In the poll, he leads the GOP field at 58%, 10 points higher than he was in the USA TODAY/Suffolk Poll in June. Florida Gov. Ron DeSantis, then his leading challenger at 23%, has lost half his standing. He's now at 12%, only a point ahead of former U.N. Ambassador Nikki Haley. She is at 11%, up from 4% four months ago.

No other contender is higher than 3%.

Though they're tied, Trump has a significant advantage over Biden when it comes to voter enthusiasm. Asked to rate how enthusiastic they felt on behalf of their candidate − 1 being very unenthusiastic and 10 very enthusiastic − Trump scored a mean, or an average, of 7.1. Biden was at 6.28.

Supporters of Trump who rank themselves as a 10 − that is, as the most enthusiastic possible − include 50% of Republicans, 58% of union members, and 54% of those ages 50 to 64, his strongest age group.

"Compared to the people that he's running against, I think he's the better option because he exposed a lot of the crap that was going on," said Dustin Gibbons, 34, a Republican and a Trump voter from Queen Creek, Arizona. "He's not a RINO," an acronym for "Republican in name only" used as a conservative slur against moderates. Gibbons said, "He's not a lobbyist, or, you know, he's not controlled by the lobbyists or the other parties."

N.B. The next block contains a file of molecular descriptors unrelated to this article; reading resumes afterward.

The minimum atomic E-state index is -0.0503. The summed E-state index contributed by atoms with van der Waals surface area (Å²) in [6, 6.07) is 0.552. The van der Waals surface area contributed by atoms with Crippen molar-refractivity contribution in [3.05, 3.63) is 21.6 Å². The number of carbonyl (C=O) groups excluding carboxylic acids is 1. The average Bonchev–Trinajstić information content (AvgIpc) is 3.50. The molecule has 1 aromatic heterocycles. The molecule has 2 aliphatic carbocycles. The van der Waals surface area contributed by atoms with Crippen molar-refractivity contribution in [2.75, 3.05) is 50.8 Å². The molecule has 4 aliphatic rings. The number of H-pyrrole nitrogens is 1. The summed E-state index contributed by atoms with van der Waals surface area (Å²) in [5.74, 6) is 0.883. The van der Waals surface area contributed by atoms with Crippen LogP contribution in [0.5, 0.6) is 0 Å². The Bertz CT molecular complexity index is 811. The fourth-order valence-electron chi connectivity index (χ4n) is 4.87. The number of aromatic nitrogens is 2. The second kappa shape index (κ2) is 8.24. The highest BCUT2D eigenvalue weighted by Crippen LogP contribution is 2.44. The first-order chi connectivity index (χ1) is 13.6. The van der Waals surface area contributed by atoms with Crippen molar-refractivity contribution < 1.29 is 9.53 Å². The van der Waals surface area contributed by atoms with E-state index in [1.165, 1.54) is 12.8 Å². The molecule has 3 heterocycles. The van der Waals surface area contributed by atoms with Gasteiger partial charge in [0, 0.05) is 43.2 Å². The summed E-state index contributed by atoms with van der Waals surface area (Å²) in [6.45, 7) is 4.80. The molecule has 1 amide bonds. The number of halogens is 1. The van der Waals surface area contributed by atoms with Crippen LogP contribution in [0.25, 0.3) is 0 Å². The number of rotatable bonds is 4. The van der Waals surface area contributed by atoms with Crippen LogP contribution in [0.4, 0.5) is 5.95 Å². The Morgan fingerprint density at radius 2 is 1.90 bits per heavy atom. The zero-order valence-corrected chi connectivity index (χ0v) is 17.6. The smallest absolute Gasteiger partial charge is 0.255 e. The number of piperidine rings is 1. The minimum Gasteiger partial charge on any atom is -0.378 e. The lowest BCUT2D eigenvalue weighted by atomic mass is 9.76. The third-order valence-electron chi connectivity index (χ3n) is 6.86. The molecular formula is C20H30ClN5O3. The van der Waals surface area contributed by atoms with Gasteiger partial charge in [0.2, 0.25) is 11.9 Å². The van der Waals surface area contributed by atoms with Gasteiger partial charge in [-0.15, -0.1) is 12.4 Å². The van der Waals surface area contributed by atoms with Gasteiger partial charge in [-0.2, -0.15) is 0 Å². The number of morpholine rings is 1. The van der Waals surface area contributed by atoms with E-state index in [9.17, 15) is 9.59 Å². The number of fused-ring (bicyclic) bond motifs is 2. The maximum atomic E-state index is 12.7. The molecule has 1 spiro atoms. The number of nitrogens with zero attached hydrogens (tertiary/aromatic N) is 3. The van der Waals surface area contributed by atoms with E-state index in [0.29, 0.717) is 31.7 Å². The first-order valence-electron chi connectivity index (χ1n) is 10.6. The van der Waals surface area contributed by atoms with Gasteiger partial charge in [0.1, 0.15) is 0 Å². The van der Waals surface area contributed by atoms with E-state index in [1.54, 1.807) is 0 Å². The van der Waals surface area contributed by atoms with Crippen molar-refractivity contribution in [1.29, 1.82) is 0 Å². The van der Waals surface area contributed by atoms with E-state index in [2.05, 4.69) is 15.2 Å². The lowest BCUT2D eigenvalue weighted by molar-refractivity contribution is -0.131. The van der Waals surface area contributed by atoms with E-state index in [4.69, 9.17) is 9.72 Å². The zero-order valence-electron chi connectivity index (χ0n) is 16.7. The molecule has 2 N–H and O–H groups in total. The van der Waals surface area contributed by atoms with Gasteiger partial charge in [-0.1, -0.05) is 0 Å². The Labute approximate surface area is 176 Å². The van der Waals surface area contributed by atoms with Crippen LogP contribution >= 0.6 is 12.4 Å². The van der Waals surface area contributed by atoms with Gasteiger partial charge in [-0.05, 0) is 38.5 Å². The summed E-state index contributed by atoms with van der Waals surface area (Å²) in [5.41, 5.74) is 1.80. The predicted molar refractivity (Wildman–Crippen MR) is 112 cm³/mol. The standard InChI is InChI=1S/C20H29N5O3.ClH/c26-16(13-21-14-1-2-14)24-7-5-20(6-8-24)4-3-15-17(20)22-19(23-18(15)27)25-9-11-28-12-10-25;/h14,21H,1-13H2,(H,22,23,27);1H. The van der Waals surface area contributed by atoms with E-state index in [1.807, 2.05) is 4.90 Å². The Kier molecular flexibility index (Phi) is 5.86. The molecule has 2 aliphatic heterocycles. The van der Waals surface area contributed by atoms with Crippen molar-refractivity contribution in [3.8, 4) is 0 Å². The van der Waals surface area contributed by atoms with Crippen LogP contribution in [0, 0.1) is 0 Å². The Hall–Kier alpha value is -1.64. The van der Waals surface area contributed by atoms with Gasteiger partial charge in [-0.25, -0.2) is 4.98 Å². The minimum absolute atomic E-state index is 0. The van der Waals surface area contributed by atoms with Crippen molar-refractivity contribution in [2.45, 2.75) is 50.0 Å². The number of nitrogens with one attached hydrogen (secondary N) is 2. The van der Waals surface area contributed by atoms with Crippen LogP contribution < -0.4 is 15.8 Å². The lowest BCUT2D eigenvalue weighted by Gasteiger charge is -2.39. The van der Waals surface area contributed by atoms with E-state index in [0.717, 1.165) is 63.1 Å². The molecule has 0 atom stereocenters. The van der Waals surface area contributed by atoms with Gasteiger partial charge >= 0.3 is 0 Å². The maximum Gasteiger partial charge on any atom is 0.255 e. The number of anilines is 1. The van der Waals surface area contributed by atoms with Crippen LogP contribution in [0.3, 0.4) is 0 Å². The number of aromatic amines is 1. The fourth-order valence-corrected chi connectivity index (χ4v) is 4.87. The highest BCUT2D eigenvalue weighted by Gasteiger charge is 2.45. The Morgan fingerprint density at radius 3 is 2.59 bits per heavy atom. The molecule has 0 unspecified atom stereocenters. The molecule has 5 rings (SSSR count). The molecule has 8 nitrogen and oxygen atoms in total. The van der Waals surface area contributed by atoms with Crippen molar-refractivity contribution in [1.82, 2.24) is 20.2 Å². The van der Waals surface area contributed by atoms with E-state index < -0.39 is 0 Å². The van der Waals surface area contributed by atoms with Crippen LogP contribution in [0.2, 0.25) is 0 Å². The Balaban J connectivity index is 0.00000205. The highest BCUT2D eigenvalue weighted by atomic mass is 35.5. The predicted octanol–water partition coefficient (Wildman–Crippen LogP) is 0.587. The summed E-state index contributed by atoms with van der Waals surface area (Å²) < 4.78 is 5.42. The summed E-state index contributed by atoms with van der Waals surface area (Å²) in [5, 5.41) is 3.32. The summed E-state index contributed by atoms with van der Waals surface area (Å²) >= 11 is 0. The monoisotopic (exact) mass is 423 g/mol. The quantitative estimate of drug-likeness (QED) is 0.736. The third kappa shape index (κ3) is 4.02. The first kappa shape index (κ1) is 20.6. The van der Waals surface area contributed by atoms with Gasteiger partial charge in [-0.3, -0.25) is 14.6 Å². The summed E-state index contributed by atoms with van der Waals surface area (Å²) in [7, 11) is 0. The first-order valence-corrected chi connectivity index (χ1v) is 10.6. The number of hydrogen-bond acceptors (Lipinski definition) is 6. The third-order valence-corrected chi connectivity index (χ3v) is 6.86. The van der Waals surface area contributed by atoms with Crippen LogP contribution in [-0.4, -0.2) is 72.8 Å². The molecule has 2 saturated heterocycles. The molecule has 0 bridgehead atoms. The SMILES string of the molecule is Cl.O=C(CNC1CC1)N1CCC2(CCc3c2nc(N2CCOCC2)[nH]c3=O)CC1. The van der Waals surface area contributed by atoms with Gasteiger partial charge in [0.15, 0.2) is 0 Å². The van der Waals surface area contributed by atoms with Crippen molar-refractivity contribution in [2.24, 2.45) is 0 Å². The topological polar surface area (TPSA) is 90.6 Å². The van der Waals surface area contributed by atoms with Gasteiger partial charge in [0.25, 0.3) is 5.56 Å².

In contrast, no demographic group of Biden voters matches that level of enthusiasm. Backers who rank themselves as a 10 included 29% of those 65 and older, 21% of Black voters and just 17% of Democrats.

Asked if she was enthusiastic about supporting Biden, Tanya Richie, 64, a Democrat from Lincoln, Illinois, replied, "Not really, but he's better than any of the alternatives on the other side." The retired cosmetology teacher added, "I'll put it this way: I will never put a Republican in the office at this point in time."

Democratic voters were asked if they would support in a primary Biden or Marianne Williamson, a spiritual guru who is making her third bid for the party's nomination. He was backed by 73% and she by 11%, a standing that may reflect an inclination by some voters to support anybody but Biden.

The president's job approval rating is 40% approve, 56% disapprove. The intensity of feeling is running against him: 13% say they "strongly approve," while three times that, 41%, say they "strongly disapprove."

What would it take to dislodge Trump supporters?

We asked Trump supporters what circumstances would prevent them from voting for him.

Many had trouble imagining what that could possibly be.

In response to the open-ended question, more than 1 in 4, or 27%, said "nothing." Another 15% said only if he wasn't on the ballot; 6% if he died; and 4% if they couldn't vote. That means a majority of Trump supporters, 52%, are determined to vote for him unless that proves all but impossible to do.

About a third could fathom a reason to change their vote − 3% for offensive behavior or rhetoric and 4% if he changes his policy views. Fourteen percent say they wouldn't vote for Trump if a better candidate came along, and 12% if he was in jail